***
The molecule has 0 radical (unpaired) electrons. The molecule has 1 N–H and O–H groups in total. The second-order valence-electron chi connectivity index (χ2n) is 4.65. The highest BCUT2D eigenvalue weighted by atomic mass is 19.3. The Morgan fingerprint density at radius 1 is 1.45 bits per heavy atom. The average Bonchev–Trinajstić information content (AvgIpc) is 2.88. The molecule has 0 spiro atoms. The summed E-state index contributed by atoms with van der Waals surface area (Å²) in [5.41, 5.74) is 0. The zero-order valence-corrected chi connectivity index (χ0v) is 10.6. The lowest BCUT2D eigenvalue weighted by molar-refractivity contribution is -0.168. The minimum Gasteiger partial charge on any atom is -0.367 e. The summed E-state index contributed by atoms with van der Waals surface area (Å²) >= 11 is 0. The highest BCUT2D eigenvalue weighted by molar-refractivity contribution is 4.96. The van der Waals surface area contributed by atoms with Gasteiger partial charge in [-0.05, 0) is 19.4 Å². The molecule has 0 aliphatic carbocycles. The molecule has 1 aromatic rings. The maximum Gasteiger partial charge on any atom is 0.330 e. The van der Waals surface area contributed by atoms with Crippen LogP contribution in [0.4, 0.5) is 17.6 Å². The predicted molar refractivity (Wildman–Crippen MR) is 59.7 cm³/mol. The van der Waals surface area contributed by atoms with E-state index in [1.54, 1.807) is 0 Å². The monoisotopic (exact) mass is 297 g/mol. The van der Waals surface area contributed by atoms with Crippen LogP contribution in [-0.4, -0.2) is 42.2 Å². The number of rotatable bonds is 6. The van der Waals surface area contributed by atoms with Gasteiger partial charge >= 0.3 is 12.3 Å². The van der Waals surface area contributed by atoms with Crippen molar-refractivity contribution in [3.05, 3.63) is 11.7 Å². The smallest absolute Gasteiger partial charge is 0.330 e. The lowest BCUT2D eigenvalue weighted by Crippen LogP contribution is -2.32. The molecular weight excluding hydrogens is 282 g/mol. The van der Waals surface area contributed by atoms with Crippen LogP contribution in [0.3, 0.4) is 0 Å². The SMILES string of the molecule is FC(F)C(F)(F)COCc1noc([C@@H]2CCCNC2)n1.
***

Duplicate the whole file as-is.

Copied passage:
The molecule has 0 radical (unpaired) electrons. The molecule has 1 N–H and O–H groups in total. The second-order valence-electron chi connectivity index (χ2n) is 4.65. The highest BCUT2D eigenvalue weighted by atomic mass is 19.3. The Morgan fingerprint density at radius 1 is 1.45 bits per heavy atom. The average Bonchev–Trinajstić information content (AvgIpc) is 2.88. The molecule has 0 spiro atoms. The summed E-state index contributed by atoms with van der Waals surface area (Å²) in [5.41, 5.74) is 0. The zero-order valence-corrected chi connectivity index (χ0v) is 10.6. The lowest BCUT2D eigenvalue weighted by molar-refractivity contribution is -0.168. The minimum Gasteiger partial charge on any atom is -0.367 e. The summed E-state index contributed by atoms with van der Waals surface area (Å²) >= 11 is 0. The highest BCUT2D eigenvalue weighted by molar-refractivity contribution is 4.96. The van der Waals surface area contributed by atoms with Gasteiger partial charge in [-0.05, 0) is 19.4 Å². The molecule has 0 aliphatic carbocycles. The molecule has 1 aromatic rings. The maximum Gasteiger partial charge on any atom is 0.330 e. The van der Waals surface area contributed by atoms with Crippen LogP contribution in [0.4, 0.5) is 17.6 Å². The predicted molar refractivity (Wildman–Crippen MR) is 59.7 cm³/mol. The van der Waals surface area contributed by atoms with E-state index in [1.54, 1.807) is 0 Å². The monoisotopic (exact) mass is 297 g/mol. The van der Waals surface area contributed by atoms with Crippen LogP contribution in [-0.4, -0.2) is 42.2 Å². The number of rotatable bonds is 6. The van der Waals surface area contributed by atoms with Gasteiger partial charge >= 0.3 is 12.3 Å². The van der Waals surface area contributed by atoms with Crippen molar-refractivity contribution in [3.05, 3.63) is 11.7 Å². The smallest absolute Gasteiger partial charge is 0.330 e. The lowest BCUT2D eigenvalue weighted by Crippen LogP contribution is -2.32. The molecular weight excluding hydrogens is 282 g/mol. The van der Waals surface area contributed by atoms with Crippen LogP contribution in [0.3, 0.4) is 0 Å². The SMILES string of the molecule is FC(F)C(F)(F)COCc1noc([C@@H]2CCCNC2)n1.